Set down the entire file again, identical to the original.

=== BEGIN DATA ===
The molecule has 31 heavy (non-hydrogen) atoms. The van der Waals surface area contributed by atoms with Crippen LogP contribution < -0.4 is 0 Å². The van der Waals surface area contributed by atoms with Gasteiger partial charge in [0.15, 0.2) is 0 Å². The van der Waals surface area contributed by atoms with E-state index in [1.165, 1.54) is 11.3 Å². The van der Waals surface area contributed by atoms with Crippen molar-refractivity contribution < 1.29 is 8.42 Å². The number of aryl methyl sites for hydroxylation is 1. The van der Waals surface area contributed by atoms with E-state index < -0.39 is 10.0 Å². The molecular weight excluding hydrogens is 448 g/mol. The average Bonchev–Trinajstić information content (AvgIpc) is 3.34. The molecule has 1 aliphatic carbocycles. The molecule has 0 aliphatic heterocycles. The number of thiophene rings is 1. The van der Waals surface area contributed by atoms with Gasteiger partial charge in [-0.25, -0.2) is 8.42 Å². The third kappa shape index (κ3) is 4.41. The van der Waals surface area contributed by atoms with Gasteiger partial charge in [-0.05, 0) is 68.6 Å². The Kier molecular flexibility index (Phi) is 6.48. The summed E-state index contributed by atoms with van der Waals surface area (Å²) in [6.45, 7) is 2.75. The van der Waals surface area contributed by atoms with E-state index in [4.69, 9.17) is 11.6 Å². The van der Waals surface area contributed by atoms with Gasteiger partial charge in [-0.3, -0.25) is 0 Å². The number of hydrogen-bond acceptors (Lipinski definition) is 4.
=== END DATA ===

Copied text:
The molecule has 31 heavy (non-hydrogen) atoms. The van der Waals surface area contributed by atoms with Crippen LogP contribution < -0.4 is 0 Å². The van der Waals surface area contributed by atoms with Gasteiger partial charge in [0.15, 0.2) is 0 Å². The van der Waals surface area contributed by atoms with E-state index in [1.165, 1.54) is 11.3 Å². The van der Waals surface area contributed by atoms with Crippen molar-refractivity contribution < 1.29 is 8.42 Å². The number of aryl methyl sites for hydroxylation is 1. The van der Waals surface area contributed by atoms with E-state index < -0.39 is 10.0 Å². The molecular weight excluding hydrogens is 448 g/mol. The average Bonchev–Trinajstić information content (AvgIpc) is 3.34. The molecule has 1 aliphatic carbocycles. The molecule has 0 aliphatic heterocycles. The number of thiophene rings is 1. The van der Waals surface area contributed by atoms with Gasteiger partial charge in [-0.25, -0.2) is 8.42 Å². The third kappa shape index (κ3) is 4.41. The van der Waals surface area contributed by atoms with Gasteiger partial charge in [-0.05, 0) is 68.6 Å². The Kier molecular flexibility index (Phi) is 6.48. The summed E-state index contributed by atoms with van der Waals surface area (Å²) in [6.45, 7) is 2.75. The van der Waals surface area contributed by atoms with E-state index in [4.69, 9.17) is 11.6 Å². The van der Waals surface area contributed by atoms with Gasteiger partial charge in [-0.3, -0.25) is 0 Å². The number of hydrogen-bond acceptors (Lipinski definition) is 4.